Search the Community
Showing results for tags 'password-protection'.
Hello everyone. I have a "newby"'s question regarding password protecting the front end of on one of my website. The web site in question is for the members of a small scale non profit organisation. It should not be easily accessed by non members but they don't want to force their members to create a personal user account. From their point of view a simple common password should be enough. Here is my question : Can I use a newly created user and in the login form only ask for the password (I will feed the username in the code). In this case many users will potentially log with the same user at the same time. Is this approach correct, are there any drawbacks (performance ?)... or is it realy a bad idea 🙂 Otherwise I can just implement a simple password protection function without using the user system (didn't find a module addressing that need). Thanks for your help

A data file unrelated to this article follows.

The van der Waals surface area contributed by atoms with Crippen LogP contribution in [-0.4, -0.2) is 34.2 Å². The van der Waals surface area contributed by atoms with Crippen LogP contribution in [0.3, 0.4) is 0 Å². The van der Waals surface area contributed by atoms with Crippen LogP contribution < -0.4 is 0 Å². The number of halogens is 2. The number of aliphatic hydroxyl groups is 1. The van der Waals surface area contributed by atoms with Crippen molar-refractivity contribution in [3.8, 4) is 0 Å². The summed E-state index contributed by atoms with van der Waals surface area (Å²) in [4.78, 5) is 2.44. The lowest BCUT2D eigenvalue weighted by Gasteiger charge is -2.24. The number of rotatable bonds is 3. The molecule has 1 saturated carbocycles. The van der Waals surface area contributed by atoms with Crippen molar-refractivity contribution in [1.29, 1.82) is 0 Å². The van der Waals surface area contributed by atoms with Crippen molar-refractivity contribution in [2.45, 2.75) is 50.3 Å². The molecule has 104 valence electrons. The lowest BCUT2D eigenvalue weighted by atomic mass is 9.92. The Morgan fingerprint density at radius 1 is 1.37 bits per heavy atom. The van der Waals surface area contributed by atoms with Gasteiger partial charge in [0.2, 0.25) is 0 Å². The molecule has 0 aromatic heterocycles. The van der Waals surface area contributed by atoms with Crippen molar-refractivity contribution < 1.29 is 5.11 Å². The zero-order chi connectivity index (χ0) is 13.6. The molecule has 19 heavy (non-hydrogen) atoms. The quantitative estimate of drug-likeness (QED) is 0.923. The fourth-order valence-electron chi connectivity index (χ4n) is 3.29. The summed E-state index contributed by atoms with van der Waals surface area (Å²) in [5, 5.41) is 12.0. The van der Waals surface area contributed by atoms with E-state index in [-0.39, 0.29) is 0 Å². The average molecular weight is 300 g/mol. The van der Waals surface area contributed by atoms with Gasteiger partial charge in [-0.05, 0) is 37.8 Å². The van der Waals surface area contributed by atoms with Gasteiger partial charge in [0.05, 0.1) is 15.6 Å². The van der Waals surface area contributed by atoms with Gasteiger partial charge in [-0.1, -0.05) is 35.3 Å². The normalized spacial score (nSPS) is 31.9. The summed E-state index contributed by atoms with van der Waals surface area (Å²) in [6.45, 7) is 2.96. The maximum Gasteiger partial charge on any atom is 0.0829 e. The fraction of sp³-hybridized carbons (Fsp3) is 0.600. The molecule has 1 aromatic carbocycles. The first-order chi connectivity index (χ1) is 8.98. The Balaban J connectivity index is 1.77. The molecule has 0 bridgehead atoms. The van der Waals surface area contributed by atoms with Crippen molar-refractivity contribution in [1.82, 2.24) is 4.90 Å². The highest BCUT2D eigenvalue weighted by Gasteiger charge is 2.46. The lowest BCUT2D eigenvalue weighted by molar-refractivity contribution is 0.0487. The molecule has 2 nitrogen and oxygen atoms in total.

Hi, I'm hammering out the details of a project for a consortium of counseling organizations. They need a new site for sharing private case information and related knowledge, and they have a very small budget. My question is: Is this site a good fit for ProcessWire, or should I build this using a Wiki engine like MediaWiki or DokuWiki? Or something else? Here are some of the requirements: The site is access-protected so that only authorized accounts can see any site content at all—approximately 20 active users at a given time. Content types: The majority of content would be informational articles in formatted text, but the site will give them easy control over a dynamic, hierarchical category list under which content can be easily organized. They will also need to upload and link to documents, including PDFs and Word docs. All content, including uploaded files, would be available only to logged-in user accounts. Multiple editors: Users can update text, create new pages, add categories, and upload and link documents. All users would have editor privileges, but they anticipate fewer than 10 will actually do it. Recent updates: They want a section that lists recent substantial updates to the site. Based on the discussion, they prefer not to include minor article edits (like a phrase being changed to bold, for example), but only edits that change the content in substance—sounds like this could easily be accomplished with an internal blog. Alerts: Any member can post a comment on an article to note current questions or issues about the content. The purpose is to resolve the questions or issues and improve the article content, not to maintain a persistent discussion about article content. Full-text search Quick navigation: A concise list of links to highest-traffic content will be available on every page. This navigation menu should be easy to add, remove, sort, or edit links by the editors. I have two further requirements, for my own sake: Simplicity of user-facing interface: I don't want the publishing software to present the editors with superfluous configuration and options they might use to break the site, or require extensive documentation for. Stablility, security, and ease of maintenance: I don't want to introduce security vulnerabilities or create long-term maintenance difficulties simply by customizing the front-end page designs. It occurs to me that Wiki software has most of the above features built-in. But I have a few misgivings about using a Wiki: Wikis include a lot of built-in functionality that I imagine would make it incredibly complex to create a skin. I know that ProcessWire would allow me to write my own markup, and keep the page designs as simple as possible. I'm also afraid that I might introduce security vulnerabilities or maintainability problems if I create my own skin for a Wiki. I know that ProcessWire enables you to include back-end functionality in front-end templates, but you don't have to do that. I'm confident that I would have to do some obvious and deliberately reckless design in order to create any security problems with ProcessWire. On the other hand, I don't want to spend weeks building out functionality that a Wiki, or other easily-available software, offers with basic installation. Any guidance, warnings, advice, or further thoughts would be greatly appreciated. Cheers! John